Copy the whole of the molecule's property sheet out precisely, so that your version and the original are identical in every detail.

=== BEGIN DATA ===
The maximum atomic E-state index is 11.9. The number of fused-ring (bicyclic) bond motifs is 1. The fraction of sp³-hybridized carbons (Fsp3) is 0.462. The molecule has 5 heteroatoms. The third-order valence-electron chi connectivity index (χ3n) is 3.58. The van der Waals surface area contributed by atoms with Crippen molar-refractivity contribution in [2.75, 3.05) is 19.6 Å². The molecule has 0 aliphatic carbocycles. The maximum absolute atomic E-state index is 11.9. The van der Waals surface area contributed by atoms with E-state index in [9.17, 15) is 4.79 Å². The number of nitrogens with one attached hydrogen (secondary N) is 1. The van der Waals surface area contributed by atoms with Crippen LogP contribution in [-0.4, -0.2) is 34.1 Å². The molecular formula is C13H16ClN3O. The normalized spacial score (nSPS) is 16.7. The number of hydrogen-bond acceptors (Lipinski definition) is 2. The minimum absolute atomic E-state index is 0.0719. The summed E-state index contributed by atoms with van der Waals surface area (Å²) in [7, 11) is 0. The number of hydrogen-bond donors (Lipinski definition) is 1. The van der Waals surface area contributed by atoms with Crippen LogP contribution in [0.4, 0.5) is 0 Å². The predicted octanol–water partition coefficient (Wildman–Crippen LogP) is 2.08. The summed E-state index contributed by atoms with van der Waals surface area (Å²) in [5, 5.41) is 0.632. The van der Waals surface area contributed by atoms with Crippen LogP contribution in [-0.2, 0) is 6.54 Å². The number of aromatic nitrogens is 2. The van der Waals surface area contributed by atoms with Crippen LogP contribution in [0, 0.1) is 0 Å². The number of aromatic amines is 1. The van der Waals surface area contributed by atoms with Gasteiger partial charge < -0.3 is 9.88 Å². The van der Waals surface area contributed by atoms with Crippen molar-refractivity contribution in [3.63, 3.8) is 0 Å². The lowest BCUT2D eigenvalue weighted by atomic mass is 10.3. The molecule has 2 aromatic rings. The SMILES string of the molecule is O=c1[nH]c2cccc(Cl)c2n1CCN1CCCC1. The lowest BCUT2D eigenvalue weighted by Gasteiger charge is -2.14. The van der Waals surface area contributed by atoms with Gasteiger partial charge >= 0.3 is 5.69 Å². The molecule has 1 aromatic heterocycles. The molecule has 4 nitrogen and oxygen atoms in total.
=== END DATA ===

The maximum atomic E-state index is 11.9. The number of fused-ring (bicyclic) bond motifs is 1. The fraction of sp³-hybridized carbons (Fsp3) is 0.462. The molecule has 5 heteroatoms. The third-order valence-electron chi connectivity index (χ3n) is 3.58. The van der Waals surface area contributed by atoms with Crippen molar-refractivity contribution in [2.75, 3.05) is 19.6 Å². The molecule has 0 aliphatic carbocycles. The maximum absolute atomic E-state index is 11.9. The van der Waals surface area contributed by atoms with E-state index in [9.17, 15) is 4.79 Å². The number of nitrogens with one attached hydrogen (secondary N) is 1. The van der Waals surface area contributed by atoms with Crippen LogP contribution in [-0.4, -0.2) is 34.1 Å². The molecular formula is C13H16ClN3O. The normalized spacial score (nSPS) is 16.7. The number of hydrogen-bond acceptors (Lipinski definition) is 2. The minimum absolute atomic E-state index is 0.0719. The summed E-state index contributed by atoms with van der Waals surface area (Å²) in [7, 11) is 0. The number of hydrogen-bond donors (Lipinski definition) is 1. The van der Waals surface area contributed by atoms with Crippen LogP contribution in [0.4, 0.5) is 0 Å². The predicted octanol–water partition coefficient (Wildman–Crippen LogP) is 2.08. The summed E-state index contributed by atoms with van der Waals surface area (Å²) in [5, 5.41) is 0.632. The van der Waals surface area contributed by atoms with Crippen LogP contribution in [-0.2, 0) is 6.54 Å². The number of aromatic nitrogens is 2. The van der Waals surface area contributed by atoms with Crippen LogP contribution in [0, 0.1) is 0 Å². The number of aromatic amines is 1. The van der Waals surface area contributed by atoms with Gasteiger partial charge < -0.3 is 9.88 Å². The van der Waals surface area contributed by atoms with Crippen molar-refractivity contribution in [3.63, 3.8) is 0 Å². The lowest BCUT2D eigenvalue weighted by atomic mass is 10.3. The molecule has 2 aromatic rings. The SMILES string of the molecule is O=c1[nH]c2cccc(Cl)c2n1CCN1CCCC1. The lowest BCUT2D eigenvalue weighted by Gasteiger charge is -2.14. The van der Waals surface area contributed by atoms with Gasteiger partial charge >= 0.3 is 5.69 Å². The molecule has 1 aromatic heterocycles. The molecule has 4 nitrogen and oxygen atoms in total.